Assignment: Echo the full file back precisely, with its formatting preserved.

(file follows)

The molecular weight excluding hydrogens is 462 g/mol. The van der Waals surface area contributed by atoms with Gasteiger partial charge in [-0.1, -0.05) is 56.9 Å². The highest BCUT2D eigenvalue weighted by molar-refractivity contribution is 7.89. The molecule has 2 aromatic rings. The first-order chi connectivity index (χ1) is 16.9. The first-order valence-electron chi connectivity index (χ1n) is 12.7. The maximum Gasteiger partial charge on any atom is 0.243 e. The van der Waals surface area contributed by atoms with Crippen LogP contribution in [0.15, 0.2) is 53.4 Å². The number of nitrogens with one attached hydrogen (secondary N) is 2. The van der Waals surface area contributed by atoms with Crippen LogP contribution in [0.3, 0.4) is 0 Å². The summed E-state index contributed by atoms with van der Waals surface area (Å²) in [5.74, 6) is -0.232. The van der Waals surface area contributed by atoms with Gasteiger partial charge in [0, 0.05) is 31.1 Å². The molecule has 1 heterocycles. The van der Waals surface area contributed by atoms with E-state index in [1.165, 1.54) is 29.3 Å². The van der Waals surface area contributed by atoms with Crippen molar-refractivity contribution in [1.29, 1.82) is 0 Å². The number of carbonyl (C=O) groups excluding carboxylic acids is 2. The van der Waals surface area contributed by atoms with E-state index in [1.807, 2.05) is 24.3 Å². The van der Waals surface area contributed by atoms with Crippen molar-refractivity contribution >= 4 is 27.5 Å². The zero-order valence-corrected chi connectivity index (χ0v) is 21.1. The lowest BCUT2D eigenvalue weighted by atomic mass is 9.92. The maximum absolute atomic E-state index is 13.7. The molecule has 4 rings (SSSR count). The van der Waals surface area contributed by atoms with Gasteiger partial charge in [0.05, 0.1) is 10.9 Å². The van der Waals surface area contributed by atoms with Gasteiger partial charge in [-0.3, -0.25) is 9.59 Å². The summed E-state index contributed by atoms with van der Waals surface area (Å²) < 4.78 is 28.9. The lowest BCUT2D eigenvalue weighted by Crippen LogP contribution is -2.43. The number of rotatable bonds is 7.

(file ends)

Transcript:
The molecular weight excluding hydrogens is 462 g/mol. The van der Waals surface area contributed by atoms with Gasteiger partial charge in [-0.1, -0.05) is 56.9 Å². The highest BCUT2D eigenvalue weighted by molar-refractivity contribution is 7.89. The molecule has 2 aromatic rings. The first-order chi connectivity index (χ1) is 16.9. The first-order valence-electron chi connectivity index (χ1n) is 12.7. The maximum Gasteiger partial charge on any atom is 0.243 e. The van der Waals surface area contributed by atoms with Crippen LogP contribution in [0.15, 0.2) is 53.4 Å². The number of nitrogens with one attached hydrogen (secondary N) is 2. The van der Waals surface area contributed by atoms with Crippen LogP contribution in [0.3, 0.4) is 0 Å². The summed E-state index contributed by atoms with van der Waals surface area (Å²) in [5.74, 6) is -0.232. The van der Waals surface area contributed by atoms with Gasteiger partial charge in [0, 0.05) is 31.1 Å². The molecule has 1 heterocycles. The van der Waals surface area contributed by atoms with E-state index in [1.165, 1.54) is 29.3 Å². The van der Waals surface area contributed by atoms with Crippen molar-refractivity contribution in [1.29, 1.82) is 0 Å². The number of carbonyl (C=O) groups excluding carboxylic acids is 2. The van der Waals surface area contributed by atoms with E-state index in [1.807, 2.05) is 24.3 Å². The van der Waals surface area contributed by atoms with Crippen molar-refractivity contribution >= 4 is 27.5 Å². The zero-order valence-corrected chi connectivity index (χ0v) is 21.1. The lowest BCUT2D eigenvalue weighted by atomic mass is 9.92. The maximum absolute atomic E-state index is 13.7. The molecule has 4 rings (SSSR count). The van der Waals surface area contributed by atoms with Gasteiger partial charge in [0.05, 0.1) is 10.9 Å². The van der Waals surface area contributed by atoms with Gasteiger partial charge in [-0.3, -0.25) is 9.59 Å². The summed E-state index contributed by atoms with van der Waals surface area (Å²) < 4.78 is 28.9. The lowest BCUT2D eigenvalue weighted by Crippen LogP contribution is -2.43. The number of rotatable bonds is 7.